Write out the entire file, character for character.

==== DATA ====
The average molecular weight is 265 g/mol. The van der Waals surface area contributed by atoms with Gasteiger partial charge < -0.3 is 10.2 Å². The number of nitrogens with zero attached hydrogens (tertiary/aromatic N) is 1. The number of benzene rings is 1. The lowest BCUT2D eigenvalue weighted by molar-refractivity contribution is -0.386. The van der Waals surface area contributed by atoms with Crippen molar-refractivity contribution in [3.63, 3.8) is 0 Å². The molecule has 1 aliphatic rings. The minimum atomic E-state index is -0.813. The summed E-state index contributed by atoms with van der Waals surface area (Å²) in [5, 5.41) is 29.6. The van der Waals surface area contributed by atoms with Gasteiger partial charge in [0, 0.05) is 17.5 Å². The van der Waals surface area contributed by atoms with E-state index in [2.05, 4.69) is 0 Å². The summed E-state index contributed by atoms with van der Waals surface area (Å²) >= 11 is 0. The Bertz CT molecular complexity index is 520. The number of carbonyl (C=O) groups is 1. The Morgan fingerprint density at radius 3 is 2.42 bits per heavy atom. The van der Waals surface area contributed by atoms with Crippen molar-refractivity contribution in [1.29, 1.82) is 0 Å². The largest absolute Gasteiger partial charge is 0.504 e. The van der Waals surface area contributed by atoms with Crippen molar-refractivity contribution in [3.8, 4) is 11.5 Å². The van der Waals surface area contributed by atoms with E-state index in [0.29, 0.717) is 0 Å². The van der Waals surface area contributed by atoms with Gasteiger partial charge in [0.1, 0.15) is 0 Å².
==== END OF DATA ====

The average molecular weight is 265 g/mol. The van der Waals surface area contributed by atoms with Gasteiger partial charge < -0.3 is 10.2 Å². The number of nitrogens with zero attached hydrogens (tertiary/aromatic N) is 1. The number of benzene rings is 1. The lowest BCUT2D eigenvalue weighted by molar-refractivity contribution is -0.386. The van der Waals surface area contributed by atoms with Crippen molar-refractivity contribution in [3.63, 3.8) is 0 Å². The molecule has 1 aliphatic rings. The minimum atomic E-state index is -0.813. The summed E-state index contributed by atoms with van der Waals surface area (Å²) in [5, 5.41) is 29.6. The van der Waals surface area contributed by atoms with Gasteiger partial charge in [0, 0.05) is 17.5 Å². The van der Waals surface area contributed by atoms with E-state index in [2.05, 4.69) is 0 Å². The summed E-state index contributed by atoms with van der Waals surface area (Å²) >= 11 is 0. The Bertz CT molecular complexity index is 520. The number of carbonyl (C=O) groups is 1. The Morgan fingerprint density at radius 3 is 2.42 bits per heavy atom. The van der Waals surface area contributed by atoms with Crippen molar-refractivity contribution in [1.29, 1.82) is 0 Å². The largest absolute Gasteiger partial charge is 0.504 e. The van der Waals surface area contributed by atoms with Crippen molar-refractivity contribution in [3.8, 4) is 11.5 Å². The van der Waals surface area contributed by atoms with E-state index in [0.29, 0.717) is 0 Å². The van der Waals surface area contributed by atoms with Gasteiger partial charge in [0.1, 0.15) is 0 Å².